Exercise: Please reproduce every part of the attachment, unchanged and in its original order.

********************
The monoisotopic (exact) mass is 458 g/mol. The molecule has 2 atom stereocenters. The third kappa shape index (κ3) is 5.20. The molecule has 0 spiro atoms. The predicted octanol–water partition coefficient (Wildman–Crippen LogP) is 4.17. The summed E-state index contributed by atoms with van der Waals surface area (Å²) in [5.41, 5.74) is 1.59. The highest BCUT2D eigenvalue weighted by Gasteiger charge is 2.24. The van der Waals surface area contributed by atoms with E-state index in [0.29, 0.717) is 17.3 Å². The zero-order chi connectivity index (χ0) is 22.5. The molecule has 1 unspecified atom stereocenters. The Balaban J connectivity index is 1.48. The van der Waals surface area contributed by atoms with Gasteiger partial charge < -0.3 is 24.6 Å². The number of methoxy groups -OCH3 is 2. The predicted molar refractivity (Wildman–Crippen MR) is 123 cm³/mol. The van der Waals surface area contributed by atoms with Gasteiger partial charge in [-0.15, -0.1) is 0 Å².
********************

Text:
The monoisotopic (exact) mass is 458 g/mol. The molecule has 2 atom stereocenters. The third kappa shape index (κ3) is 5.20. The molecule has 0 spiro atoms. The predicted octanol–water partition coefficient (Wildman–Crippen LogP) is 4.17. The summed E-state index contributed by atoms with van der Waals surface area (Å²) in [5.41, 5.74) is 1.59. The highest BCUT2D eigenvalue weighted by Gasteiger charge is 2.24. The van der Waals surface area contributed by atoms with E-state index in [0.29, 0.717) is 17.3 Å². The zero-order chi connectivity index (χ0) is 22.5. The molecule has 1 unspecified atom stereocenters. The Balaban J connectivity index is 1.48. The van der Waals surface area contributed by atoms with Gasteiger partial charge < -0.3 is 24.6 Å². The number of methoxy groups -OCH3 is 2. The predicted molar refractivity (Wildman–Crippen MR) is 123 cm³/mol. The van der Waals surface area contributed by atoms with Gasteiger partial charge in [-0.15, -0.1) is 0 Å².